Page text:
Has it really been 14 years since the Penguins drafted Marc-Andre Fleury? It doesn’t seem like it, but at the same time it seems like so much longer.
That’s because so much has happened since then.
Personally, I went from being a guy who sat in section E28, row E, seats 14 and 15 at the Civic Arena to one who just finished his 11th year covering the team in a number of different capacities. I got to follow the first couple seasons of Fleury from that perch, before moving to a seat on press row.
The team went through plenty as well. There was a lot of losing, lots of winning, and three Stanley Cups. Sidney Crosby and Evgeni Malkin arrived. So did Jordan Staal and plenty of other important pieces, but Fleury was always the first. He was the original impact piece that formed the foundation of what would become a championship model in Pittsburgh.
I’ll never forget the day, June 21, 2003.
I was still three years away from covering my first hockey game as a fledgling media member but I was rabid for information like so many die-hard hockey fans were at the time. We all spent the lead up to the draft wondering if the Penguins, who were slated to pick third, would use that pick on Eric Staal or Nathan Horton. Each of those forwards had huge upside and it seemed that most in the city were pulling for Staal.
Then came draft day.
I jumped on the Internet – yes, it was there, but not like it is today – and saw the news. General Manager Craig Patrick sent Mikael Samuelsson, one of the many random pieces acquired when Alexei Kovalev was sent to the New York Rangers in February of that year, the number three overall and the number 55 to the Florida Panthers in exchange for the number one.
Patrick didn’t make it much of a secret – he planned to use that pick on Fleury. The top rated goaltender in the draft would be the block upon which he’d kick off his rebuild.
”We’re in a real building mode,” Patrick said. ”We decided that the best place to start building is in the goal.”
That is where it all began. Sadly the end came 14 years to the day later as Fleury took the stage at the NHL Awards in Las Vegas as a member of the Golden Knights.
The jersey changed, but the smile that was there in 2003 remained. It might have been slightly forced at times, but it was there and it will remain.
— Penguins 🌼 (@penguins) June 22, 2017
That is what he does. The guy makes the best of every situation. It doesn’t matter if that’s losing his job following an injury or leaving the only port he’s ever called home in the NHL. He takes it with a smile and does what he does to make it easier on everyone else.
There isn’t much I can say about Fleury that hasn’t already been said. We all know he’s a tremendous human being, a great teammate and as selfless as an individual can be.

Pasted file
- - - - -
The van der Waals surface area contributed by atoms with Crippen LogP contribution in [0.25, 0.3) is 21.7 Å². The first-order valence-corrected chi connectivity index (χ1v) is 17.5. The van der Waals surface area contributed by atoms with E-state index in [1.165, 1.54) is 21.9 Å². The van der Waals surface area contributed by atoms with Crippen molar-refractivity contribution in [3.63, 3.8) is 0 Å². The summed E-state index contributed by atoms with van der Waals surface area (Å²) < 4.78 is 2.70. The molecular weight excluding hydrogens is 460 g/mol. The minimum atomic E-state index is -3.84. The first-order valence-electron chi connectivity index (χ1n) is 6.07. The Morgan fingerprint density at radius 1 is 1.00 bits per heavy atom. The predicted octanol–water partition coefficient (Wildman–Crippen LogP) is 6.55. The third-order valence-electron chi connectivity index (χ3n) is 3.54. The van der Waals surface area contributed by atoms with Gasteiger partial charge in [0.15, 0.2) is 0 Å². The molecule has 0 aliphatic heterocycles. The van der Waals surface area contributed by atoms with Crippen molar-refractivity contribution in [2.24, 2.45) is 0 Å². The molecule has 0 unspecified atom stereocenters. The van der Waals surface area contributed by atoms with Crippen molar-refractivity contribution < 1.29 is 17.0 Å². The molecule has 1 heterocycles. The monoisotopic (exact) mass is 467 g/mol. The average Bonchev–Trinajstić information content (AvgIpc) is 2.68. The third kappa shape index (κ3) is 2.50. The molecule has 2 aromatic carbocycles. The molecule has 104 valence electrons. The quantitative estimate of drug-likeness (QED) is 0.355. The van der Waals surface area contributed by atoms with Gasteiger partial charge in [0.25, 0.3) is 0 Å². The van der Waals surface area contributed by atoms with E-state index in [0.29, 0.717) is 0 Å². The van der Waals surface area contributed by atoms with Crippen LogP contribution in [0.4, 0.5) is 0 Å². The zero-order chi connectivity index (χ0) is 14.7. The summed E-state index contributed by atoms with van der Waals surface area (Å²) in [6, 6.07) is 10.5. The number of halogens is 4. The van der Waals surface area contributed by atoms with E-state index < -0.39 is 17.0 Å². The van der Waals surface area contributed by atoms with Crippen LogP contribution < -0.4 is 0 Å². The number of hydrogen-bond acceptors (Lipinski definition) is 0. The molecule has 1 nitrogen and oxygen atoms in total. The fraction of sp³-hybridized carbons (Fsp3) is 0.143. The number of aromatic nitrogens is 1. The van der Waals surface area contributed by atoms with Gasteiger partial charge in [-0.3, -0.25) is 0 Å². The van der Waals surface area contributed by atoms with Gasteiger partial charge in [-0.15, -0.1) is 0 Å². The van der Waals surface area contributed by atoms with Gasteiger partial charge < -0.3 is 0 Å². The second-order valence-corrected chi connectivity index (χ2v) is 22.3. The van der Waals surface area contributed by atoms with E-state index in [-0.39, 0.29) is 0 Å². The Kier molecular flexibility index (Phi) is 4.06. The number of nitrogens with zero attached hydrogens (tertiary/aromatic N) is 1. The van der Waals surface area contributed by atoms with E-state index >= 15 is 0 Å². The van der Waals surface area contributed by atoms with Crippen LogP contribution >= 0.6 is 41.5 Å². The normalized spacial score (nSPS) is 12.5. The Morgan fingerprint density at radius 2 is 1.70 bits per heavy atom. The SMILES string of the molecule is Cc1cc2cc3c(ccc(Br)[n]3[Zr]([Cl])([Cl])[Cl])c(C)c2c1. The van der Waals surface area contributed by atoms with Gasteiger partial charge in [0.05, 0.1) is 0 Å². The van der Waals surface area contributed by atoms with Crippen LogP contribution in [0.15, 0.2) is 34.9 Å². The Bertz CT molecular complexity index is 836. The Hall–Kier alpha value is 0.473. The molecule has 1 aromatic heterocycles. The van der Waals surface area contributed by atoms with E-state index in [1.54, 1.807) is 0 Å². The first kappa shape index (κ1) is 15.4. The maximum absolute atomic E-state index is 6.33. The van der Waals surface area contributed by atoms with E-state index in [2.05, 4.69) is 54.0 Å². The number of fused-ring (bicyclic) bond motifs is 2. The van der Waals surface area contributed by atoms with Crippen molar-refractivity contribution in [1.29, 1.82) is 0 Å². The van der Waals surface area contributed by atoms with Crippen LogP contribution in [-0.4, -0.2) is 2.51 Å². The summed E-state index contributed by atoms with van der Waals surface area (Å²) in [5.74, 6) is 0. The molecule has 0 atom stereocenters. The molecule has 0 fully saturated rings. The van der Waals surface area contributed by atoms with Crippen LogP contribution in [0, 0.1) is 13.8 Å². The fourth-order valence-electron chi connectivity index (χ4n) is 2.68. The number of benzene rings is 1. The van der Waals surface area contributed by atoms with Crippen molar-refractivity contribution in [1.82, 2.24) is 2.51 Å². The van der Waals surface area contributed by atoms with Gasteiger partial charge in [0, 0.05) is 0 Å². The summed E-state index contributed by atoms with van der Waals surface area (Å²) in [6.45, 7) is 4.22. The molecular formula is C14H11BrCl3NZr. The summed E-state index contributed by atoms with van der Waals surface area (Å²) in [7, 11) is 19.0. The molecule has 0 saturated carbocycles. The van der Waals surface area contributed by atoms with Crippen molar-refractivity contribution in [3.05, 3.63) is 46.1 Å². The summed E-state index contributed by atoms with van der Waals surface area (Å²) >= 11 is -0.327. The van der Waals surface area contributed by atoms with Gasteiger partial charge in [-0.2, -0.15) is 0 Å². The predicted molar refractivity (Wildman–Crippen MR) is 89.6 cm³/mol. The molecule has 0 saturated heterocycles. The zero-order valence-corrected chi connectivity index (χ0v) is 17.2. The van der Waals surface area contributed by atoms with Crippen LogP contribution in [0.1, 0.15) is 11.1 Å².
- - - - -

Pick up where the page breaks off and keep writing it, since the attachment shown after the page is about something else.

Fleury is the kind of guy that we all aspire to be. He is funny. He is kind and he’s the kind of person that makes you feel important when he speaks to you. That doesn’t matter if it’s one-on-one or in a crowd, his focus is on you when you’re talking.
That’s a special trait.
Rather than hit you with a lot of the same things you’ve seen and heard countless other places, including above, I figured I would share some of my own memories.
Fleury’s first training Camp
In those days no one was at Penguins’ training camp. Sure some fans showed up at Southpointe to take in the action, but it was nothing like it is today. You could get a parking spot right outside the door of the facility and you could walk right in and sit wherever on the bleacher seats.
We did just that during the opening days of Fleury’s first camp, which you might remember being referred to as Camp Edzo. Eddie Olczyk, who was working as the color man on Penguins’ television broadcasts, had just gone from the booth to the bench.
The rookie coach was barking out commands during a drill when we walked in, but Fleury wasn’t on the ice. We took up residence towards the left side of the bleachers and waited for our first look at Fleury. Little did we know that that sighting wouldn’t come on the ice.
A skinny teenager in a loose fitting t-shirt, jeans, backwards hat and flip flops appeared to our left. At first we didn’t even pay any attention to him, but we quickly realized it was newly drafted goaltender. He casually walked up into the bleachers and sat roughly five feet away from where we were. We sort of acknowledged him with a nod, but didn’t bother him. He just sat there among a couple of other people who didn’t seem to recognize that a future three-time Stanley Cup winner was in their midst.
It was the first time I remember thinking that he was just a regular guy. Those suspicions were confirmed 10-fold during my time covering the team.
October 10, 2003
There was concern that the two sides wouldn’t be able to come to terms on a deal, but Fleury signed his entry-level contract on Monday October 6. That opened the door for him to make his NHL debut on Friday of that week against the Los Angeles Kings.
I knew that would be a special game and I decided to invite my dad. Anyone who knows me or who has followed my work over the years, knows that my dad is a big reason why I even started following hockey. They probably also know that our relationship wasn’t always the best.